Fitness Level Predicts Likelihood of Death
Death Risk Doubles for Women Under 85% Average Fitness for Age
WebMD News Archive
Aug. 3, 2005 -- A new tool tells women and men how fit they are -- and how that affects their risk of death.
The tool is a simple-looking chart. It lets you see how your personal fitness level matches up with the fitness of other people your age. You may be seeing it soon in your doctor's office -- and in your gym.
To use the chart, you have to know how much exercise you're able to do. This can be learned in a gym, using a treadmill or other device that gives readings in units called METs. It can also be done in a doctor's office equipped with a stress testing device. Seeing a doctor is a good idea for anyone not already exercising regularly.
Fitness charts have long been available for men. Before now, nobody had ever collected the data needed for a women's fitness chart. That's changed, thanks to the nearly 6,000 Chicago-area women who underwent exercise stress tests as part of the St. James Women Take Heart Project. Rush University researcher Martha Gulati, MD, led the team that analyzed the data.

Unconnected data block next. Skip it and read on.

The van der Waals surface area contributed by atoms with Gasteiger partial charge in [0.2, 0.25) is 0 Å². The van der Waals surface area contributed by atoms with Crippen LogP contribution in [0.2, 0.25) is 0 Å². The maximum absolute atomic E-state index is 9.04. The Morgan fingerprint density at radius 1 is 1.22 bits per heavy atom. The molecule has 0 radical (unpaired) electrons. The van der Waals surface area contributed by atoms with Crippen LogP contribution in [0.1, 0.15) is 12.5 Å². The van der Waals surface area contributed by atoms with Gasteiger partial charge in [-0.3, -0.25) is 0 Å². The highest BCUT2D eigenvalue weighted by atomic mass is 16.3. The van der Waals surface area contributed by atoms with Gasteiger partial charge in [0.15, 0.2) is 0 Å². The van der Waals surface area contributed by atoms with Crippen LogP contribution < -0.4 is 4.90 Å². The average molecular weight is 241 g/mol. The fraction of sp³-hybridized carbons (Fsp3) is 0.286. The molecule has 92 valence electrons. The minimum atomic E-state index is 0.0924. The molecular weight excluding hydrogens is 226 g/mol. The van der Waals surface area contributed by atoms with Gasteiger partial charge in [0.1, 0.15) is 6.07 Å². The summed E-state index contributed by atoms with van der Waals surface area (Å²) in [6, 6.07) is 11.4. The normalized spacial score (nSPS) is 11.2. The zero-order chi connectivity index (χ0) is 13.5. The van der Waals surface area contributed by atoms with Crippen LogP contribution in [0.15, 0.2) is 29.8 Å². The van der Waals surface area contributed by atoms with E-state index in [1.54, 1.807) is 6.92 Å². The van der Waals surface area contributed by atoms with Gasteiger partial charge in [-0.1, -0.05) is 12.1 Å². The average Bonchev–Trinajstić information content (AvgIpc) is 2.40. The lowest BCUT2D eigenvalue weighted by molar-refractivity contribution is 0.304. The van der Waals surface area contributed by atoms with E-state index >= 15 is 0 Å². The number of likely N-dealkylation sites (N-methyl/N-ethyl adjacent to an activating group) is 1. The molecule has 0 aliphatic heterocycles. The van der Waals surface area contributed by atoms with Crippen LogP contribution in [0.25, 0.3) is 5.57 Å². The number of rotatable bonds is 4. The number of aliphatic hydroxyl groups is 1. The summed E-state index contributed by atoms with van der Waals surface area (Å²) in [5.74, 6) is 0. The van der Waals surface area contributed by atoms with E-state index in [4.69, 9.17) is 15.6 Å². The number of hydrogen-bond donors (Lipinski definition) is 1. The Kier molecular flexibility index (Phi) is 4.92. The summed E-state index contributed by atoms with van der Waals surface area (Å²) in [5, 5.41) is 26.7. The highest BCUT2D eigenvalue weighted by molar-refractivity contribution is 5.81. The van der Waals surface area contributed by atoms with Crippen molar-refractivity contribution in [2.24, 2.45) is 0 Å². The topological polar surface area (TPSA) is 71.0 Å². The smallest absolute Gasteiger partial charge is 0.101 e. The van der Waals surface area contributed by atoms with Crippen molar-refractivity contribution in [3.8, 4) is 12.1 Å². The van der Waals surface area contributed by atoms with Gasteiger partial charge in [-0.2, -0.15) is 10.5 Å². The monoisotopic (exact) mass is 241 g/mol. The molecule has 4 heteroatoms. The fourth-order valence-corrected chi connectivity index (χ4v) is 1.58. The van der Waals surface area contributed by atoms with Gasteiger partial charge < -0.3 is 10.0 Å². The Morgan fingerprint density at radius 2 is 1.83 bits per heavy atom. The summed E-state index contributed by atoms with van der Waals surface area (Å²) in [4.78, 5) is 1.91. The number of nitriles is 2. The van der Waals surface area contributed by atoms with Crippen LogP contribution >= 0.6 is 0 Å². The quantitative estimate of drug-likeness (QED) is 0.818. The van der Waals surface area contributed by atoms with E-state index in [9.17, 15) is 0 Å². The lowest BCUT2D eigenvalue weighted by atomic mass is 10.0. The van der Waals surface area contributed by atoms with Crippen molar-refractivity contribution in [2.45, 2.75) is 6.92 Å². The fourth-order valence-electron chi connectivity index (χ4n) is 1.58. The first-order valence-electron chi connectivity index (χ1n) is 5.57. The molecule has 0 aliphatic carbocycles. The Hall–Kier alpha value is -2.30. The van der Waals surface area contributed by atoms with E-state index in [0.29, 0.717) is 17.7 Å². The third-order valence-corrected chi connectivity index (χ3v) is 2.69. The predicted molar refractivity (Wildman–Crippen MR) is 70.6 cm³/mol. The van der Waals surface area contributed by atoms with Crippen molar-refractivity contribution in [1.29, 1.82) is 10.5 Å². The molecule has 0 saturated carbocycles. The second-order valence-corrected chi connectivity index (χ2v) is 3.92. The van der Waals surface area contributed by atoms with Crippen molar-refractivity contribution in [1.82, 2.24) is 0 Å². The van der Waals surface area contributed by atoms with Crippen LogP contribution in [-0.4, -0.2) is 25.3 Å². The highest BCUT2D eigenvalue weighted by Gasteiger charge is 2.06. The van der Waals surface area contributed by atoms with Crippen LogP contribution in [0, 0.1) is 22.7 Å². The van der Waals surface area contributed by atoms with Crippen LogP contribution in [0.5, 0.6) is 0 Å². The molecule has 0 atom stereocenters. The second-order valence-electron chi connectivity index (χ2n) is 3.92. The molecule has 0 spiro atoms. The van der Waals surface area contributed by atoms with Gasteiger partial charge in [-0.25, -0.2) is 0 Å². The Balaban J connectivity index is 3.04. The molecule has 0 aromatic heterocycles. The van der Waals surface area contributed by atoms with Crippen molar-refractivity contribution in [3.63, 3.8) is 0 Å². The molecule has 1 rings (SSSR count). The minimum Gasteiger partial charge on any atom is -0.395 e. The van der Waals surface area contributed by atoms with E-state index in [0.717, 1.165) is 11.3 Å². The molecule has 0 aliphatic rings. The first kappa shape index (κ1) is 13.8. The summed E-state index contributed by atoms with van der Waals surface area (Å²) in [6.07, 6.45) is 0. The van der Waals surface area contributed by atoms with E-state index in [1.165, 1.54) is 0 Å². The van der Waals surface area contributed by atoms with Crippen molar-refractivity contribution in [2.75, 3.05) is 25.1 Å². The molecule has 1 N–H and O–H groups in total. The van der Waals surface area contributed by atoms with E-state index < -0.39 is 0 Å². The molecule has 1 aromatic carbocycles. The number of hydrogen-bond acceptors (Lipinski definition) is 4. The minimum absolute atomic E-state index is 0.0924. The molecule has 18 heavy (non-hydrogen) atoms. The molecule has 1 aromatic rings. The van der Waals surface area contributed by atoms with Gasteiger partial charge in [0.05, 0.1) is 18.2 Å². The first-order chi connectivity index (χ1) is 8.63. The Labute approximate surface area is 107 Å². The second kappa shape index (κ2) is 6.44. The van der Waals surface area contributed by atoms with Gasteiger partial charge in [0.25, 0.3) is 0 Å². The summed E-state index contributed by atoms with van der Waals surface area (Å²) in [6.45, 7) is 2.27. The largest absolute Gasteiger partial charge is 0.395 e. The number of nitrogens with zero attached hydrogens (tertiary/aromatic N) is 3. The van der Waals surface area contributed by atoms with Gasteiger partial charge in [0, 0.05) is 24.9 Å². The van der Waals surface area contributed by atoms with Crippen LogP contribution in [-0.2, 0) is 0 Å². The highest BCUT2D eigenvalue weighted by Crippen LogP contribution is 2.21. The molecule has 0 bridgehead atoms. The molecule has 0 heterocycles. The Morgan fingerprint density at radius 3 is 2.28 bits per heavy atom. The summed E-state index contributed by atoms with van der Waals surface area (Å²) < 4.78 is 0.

Fitness Breeds Longer Life
"Having a good fitness level for one's age predicts better survival," Gulati tells WebMD. "If you are below the fitness level for your age, you are more likely to die."
Indeed, Gulati finds that women double their risk of death if they can't exercise at 85% of the level normal for their age.
Gulati's study appears in the Aug. 4 issue of The New England Journal of Medicine. Accompanying the paper is an editorial co-authored by Duke University researcher Pamela S. Douglas, MD. Douglas is the president of the American College of Cardiology.
"We doctors usually look at electrocardiograms [EKGs] and other tests to see heart trouble -- but it turns out how long you can exercise is almost as important," Douglas tells WebMD. "If you are well, how long you can exercise is more important than any other variable in determining how long you live."
The women Gulati and colleagues studied had no obvious symptoms of heart disease. But like many U.S. women, they weren't exactly healthy. The study measured fitness in terms of METs -- metabolic equivalents -- which provide a measurement of the amount of oxygen a person can breathe at a given workload.